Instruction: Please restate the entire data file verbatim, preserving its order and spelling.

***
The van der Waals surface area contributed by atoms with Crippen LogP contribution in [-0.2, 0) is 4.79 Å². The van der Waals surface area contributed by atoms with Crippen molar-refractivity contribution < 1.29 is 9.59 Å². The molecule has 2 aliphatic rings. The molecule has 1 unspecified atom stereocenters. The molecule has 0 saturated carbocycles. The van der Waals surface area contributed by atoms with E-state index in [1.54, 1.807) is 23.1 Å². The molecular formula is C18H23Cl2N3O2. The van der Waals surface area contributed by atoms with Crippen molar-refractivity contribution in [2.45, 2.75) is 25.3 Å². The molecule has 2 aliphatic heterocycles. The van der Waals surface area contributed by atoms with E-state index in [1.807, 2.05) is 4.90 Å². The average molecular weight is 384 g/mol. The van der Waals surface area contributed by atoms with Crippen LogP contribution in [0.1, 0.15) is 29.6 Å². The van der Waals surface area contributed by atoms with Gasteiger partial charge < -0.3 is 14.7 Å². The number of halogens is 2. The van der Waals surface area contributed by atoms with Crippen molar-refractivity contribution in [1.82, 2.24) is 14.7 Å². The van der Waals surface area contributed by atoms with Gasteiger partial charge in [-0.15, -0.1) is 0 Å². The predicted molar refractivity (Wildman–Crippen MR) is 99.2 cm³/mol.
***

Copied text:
The van der Waals surface area contributed by atoms with Crippen LogP contribution in [-0.2, 0) is 4.79 Å². The van der Waals surface area contributed by atoms with Crippen molar-refractivity contribution < 1.29 is 9.59 Å². The molecule has 2 aliphatic rings. The molecule has 1 unspecified atom stereocenters. The molecule has 0 saturated carbocycles. The van der Waals surface area contributed by atoms with E-state index in [1.54, 1.807) is 23.1 Å². The molecular formula is C18H23Cl2N3O2. The van der Waals surface area contributed by atoms with Crippen molar-refractivity contribution in [2.45, 2.75) is 25.3 Å². The molecule has 2 aliphatic heterocycles. The van der Waals surface area contributed by atoms with E-state index in [1.807, 2.05) is 4.90 Å². The average molecular weight is 384 g/mol. The van der Waals surface area contributed by atoms with Crippen LogP contribution in [0.1, 0.15) is 29.6 Å². The van der Waals surface area contributed by atoms with Gasteiger partial charge < -0.3 is 14.7 Å². The number of halogens is 2. The van der Waals surface area contributed by atoms with Crippen molar-refractivity contribution in [1.82, 2.24) is 14.7 Å². The van der Waals surface area contributed by atoms with Gasteiger partial charge in [-0.15, -0.1) is 0 Å². The predicted molar refractivity (Wildman–Crippen MR) is 99.2 cm³/mol.